sacred or things profane : things past or things to come ; ,

things foreign or things at home; things more essential or

Faithful undeceived by Christian. 103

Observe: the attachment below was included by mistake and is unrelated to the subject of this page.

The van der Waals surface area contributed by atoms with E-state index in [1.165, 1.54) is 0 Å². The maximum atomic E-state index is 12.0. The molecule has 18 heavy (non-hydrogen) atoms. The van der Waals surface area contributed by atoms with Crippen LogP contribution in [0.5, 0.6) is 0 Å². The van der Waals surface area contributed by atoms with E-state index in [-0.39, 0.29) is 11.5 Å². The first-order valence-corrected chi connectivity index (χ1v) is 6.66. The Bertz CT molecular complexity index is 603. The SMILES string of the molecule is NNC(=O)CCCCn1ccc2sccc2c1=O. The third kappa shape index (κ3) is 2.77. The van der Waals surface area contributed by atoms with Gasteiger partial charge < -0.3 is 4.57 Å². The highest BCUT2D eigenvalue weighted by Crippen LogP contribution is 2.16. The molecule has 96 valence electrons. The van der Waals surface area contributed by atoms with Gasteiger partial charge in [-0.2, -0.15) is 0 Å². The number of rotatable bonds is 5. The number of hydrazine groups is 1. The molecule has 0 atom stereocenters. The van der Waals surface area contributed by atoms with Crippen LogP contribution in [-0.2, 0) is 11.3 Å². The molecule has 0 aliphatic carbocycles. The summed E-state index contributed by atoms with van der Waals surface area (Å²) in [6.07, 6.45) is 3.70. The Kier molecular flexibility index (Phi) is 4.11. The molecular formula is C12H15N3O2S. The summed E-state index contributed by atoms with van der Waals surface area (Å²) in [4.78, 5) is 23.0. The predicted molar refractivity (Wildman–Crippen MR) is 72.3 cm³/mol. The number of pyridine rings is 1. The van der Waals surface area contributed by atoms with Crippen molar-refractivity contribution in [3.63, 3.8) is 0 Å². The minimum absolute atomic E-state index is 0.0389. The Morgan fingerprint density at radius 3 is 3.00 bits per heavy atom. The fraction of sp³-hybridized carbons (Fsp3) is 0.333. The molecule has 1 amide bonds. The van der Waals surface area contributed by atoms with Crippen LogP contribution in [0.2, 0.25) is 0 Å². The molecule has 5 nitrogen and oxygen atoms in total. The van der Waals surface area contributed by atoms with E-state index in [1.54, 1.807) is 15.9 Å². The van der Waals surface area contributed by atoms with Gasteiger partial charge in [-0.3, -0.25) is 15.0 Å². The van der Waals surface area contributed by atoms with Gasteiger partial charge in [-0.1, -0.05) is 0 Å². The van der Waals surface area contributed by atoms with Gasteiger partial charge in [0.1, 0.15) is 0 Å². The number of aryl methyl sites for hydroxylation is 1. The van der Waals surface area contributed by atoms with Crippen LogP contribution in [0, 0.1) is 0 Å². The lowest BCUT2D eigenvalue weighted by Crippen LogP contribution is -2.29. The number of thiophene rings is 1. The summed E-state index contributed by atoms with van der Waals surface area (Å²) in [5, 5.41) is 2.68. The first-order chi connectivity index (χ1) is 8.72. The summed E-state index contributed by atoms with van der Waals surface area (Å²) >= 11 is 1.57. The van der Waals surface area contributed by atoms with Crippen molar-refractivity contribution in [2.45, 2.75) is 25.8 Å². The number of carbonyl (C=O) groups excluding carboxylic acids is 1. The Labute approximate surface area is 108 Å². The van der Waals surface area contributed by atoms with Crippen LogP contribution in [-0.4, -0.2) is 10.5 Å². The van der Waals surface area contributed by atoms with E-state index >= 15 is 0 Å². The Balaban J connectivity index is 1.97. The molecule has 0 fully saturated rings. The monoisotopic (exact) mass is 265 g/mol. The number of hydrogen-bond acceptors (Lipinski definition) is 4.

things circumstantial ; provided that all be done to our rofit. p Now did Faithful, begin to wonder; and stepping to Christian, (for he walked all this while by himself; he said to him, but softly, What a brave companion have we got! Surely this man will make a very excellent Pilgrim. (n) At this Christian modestly smiled and said, This man, with whom you are so taken, will beguile with this tongue of his twenty of them that know him not. Faith. Do you know him then P Chr. Know him yes, better than he knows himself. Faith. Pray what is he P Chr. His name is Talkative; he dwelleth in our town. I wonder that you should be a stranger to him; only I consider that our town is large. Faith. Whose son is he 8 and whereabout doth he dwell ? Chr. He is son of one Say-well, he dwelt in Pratingrow; and he is known of all that are acquainted with him, by the name of Talkative in Prating-row ; and notwithstanding his fine tongue, he is but a sorry fellow. Faith. Well, he seems to be a very pretty man. Chr. That is, to them that have not thorough acquaintance with him; for he is best abroad, near home he is ugly enough : your saying that he is a pretty man, brings to my mind what I have observed in the work of the painter, whose